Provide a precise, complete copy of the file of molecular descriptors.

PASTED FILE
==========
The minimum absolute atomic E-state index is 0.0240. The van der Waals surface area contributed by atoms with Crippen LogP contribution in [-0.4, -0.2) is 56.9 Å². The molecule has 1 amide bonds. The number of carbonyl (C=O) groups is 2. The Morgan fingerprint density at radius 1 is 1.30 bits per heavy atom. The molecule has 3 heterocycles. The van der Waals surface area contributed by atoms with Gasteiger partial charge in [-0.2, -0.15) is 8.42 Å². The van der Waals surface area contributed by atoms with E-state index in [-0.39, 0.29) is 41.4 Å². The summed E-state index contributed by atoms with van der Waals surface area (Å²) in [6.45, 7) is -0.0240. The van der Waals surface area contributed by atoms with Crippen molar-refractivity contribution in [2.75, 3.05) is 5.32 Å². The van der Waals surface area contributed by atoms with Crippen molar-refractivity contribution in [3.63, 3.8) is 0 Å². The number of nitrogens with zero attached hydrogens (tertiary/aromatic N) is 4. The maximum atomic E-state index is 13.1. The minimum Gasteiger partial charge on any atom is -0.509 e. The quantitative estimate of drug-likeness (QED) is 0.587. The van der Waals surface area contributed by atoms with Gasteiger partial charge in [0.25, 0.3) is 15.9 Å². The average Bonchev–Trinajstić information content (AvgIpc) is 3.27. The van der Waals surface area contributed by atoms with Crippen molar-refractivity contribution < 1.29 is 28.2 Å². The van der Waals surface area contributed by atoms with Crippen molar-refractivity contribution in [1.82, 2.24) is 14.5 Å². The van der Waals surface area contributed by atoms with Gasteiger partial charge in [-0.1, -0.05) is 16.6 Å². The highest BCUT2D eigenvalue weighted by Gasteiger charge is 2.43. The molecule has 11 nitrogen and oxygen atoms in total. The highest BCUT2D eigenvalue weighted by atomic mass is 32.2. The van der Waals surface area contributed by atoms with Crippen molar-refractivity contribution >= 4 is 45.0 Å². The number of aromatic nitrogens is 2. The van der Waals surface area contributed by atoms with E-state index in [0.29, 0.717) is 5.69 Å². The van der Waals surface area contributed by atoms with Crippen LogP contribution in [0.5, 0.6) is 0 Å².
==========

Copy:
The minimum absolute atomic E-state index is 0.0240. The van der Waals surface area contributed by atoms with Crippen LogP contribution in [-0.4, -0.2) is 56.9 Å². The molecule has 1 amide bonds. The number of carbonyl (C=O) groups is 2. The Morgan fingerprint density at radius 1 is 1.30 bits per heavy atom. The molecule has 3 heterocycles. The van der Waals surface area contributed by atoms with Gasteiger partial charge in [-0.2, -0.15) is 8.42 Å². The van der Waals surface area contributed by atoms with E-state index in [-0.39, 0.29) is 41.4 Å². The summed E-state index contributed by atoms with van der Waals surface area (Å²) in [6.45, 7) is -0.0240. The van der Waals surface area contributed by atoms with Crippen molar-refractivity contribution in [2.75, 3.05) is 5.32 Å². The van der Waals surface area contributed by atoms with Crippen molar-refractivity contribution in [3.63, 3.8) is 0 Å². The number of nitrogens with zero attached hydrogens (tertiary/aromatic N) is 4. The maximum atomic E-state index is 13.1. The minimum Gasteiger partial charge on any atom is -0.509 e. The quantitative estimate of drug-likeness (QED) is 0.587. The van der Waals surface area contributed by atoms with Gasteiger partial charge in [0.25, 0.3) is 15.9 Å². The average Bonchev–Trinajstić information content (AvgIpc) is 3.27. The van der Waals surface area contributed by atoms with Crippen molar-refractivity contribution < 1.29 is 28.2 Å². The van der Waals surface area contributed by atoms with Crippen molar-refractivity contribution in [1.82, 2.24) is 14.5 Å². The van der Waals surface area contributed by atoms with Gasteiger partial charge in [-0.1, -0.05) is 16.6 Å². The highest BCUT2D eigenvalue weighted by Gasteiger charge is 2.43. The molecule has 11 nitrogen and oxygen atoms in total. The highest BCUT2D eigenvalue weighted by atomic mass is 32.2. The van der Waals surface area contributed by atoms with Crippen molar-refractivity contribution >= 4 is 45.0 Å². The number of aromatic nitrogens is 2. The van der Waals surface area contributed by atoms with E-state index in [0.29, 0.717) is 5.69 Å². The van der Waals surface area contributed by atoms with Crippen LogP contribution in [0.5, 0.6) is 0 Å².